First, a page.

AUSTRALIA – The Australian Commonwealth Scientific and Industrial Research Organization (CSIRO) in collaboration with the Australian Academy of Technological Sciences has called for greater national coordination and a focus on streamlining commercialization processes for new antimicrobial resistance (AMR) solutions and technologies.
This is after they published a report that revealed that AMR is fast becoming a “silent pandemic” in Australia. The paper, ‘Curbing antimicrobial resistance: A technology-powered, human-driven approach to combating the ‘silent pandemic’ discusses the challenges that Australia and the rest of the globe must conquer to slow the spread of AMR.
The World Health Organization (WHO) recently listed AMR as one of the top 10 worldwide public health problems, with the potential to render some of the most important antimicrobial medications ineffective.
The CSIRO estimates that AMR, which is majorly transmitted through the food chain, causes over 1.27 million fatalities worldwide each year, and modeling indicates that AMR may be to blame for over 5,000 deaths each year in Australia.
Without preventative action, it is estimated that, by 2050, AMR could cause more than 10 million deaths per year and cost the global economy US$100 trillion.
The report calls out the key challenges and opportunities for Australia to improve how the nation prevents, detects, diagnoses, and responds to drug-resistant infections and reduce the impacts of AMR.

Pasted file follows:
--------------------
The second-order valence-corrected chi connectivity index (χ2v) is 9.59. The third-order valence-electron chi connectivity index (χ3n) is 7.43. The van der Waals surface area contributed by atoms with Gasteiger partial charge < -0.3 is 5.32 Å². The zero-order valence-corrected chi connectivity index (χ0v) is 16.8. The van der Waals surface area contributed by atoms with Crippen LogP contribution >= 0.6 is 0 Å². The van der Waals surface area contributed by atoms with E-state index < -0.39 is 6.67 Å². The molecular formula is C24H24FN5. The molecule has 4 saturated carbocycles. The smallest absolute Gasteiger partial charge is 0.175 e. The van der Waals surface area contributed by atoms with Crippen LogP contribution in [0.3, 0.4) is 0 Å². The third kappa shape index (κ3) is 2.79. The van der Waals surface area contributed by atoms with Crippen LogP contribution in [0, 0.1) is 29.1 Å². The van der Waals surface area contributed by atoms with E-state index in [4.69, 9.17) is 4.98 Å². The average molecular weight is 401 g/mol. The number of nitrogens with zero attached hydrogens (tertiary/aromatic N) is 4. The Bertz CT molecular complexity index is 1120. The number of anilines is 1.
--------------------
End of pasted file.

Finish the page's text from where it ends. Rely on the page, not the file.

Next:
Drawing on the expertise of more than 100 multidisciplinary experts across government, academia, and industry, the report looked at a range of potentially impactful technologies such as Integrated surveillance and sensing solutions, Point-of-care diagnostics, Vaccination technologies, Antimicrobial surfaces, and Air sterilization technologies.
Examples, in particular, include toilets that can identify and get rid of hazardous microbes before they reach waterways and surface sprays that change color when pathogens are present.
The research also emphasizes the value of a coordinated, preventive strategy for AMR, which is a cornerstone of the mission to minimize antimicrobial resistance.
“This will be key to resolving the lack of awareness, understanding, accountability, and responsibility to improve AMR outcomes, and to tackle the impacts of climate change that can accelerate the emergence and spread of AMR across sectors,” reads the report in part.
It aids in the mission’s ongoing work, which was created by CSIRO in collaboration with the Australian Departments of Agriculture, Fisheries, and Forestry as well as Health and Aged Care.
The mission seeks to collaborate with end users, academic, and business partners to identify and rank the solutions that will most effectively stop and manage the spread of AMR.
As per the report, vaccination strategies, coupled with embracing new technologies for minimizing pathogens and resistance spread through prevention-focused design principles, will help Australia reduce the incidence of AMR in humans, plants, animals, and the environment.
“By removing the barriers to AMR solution commercialization and implementation, Australia will be supported to ensure the nation has more solutions to manage communicable diseases – and the continued rise of AMR – in the market,” says the report.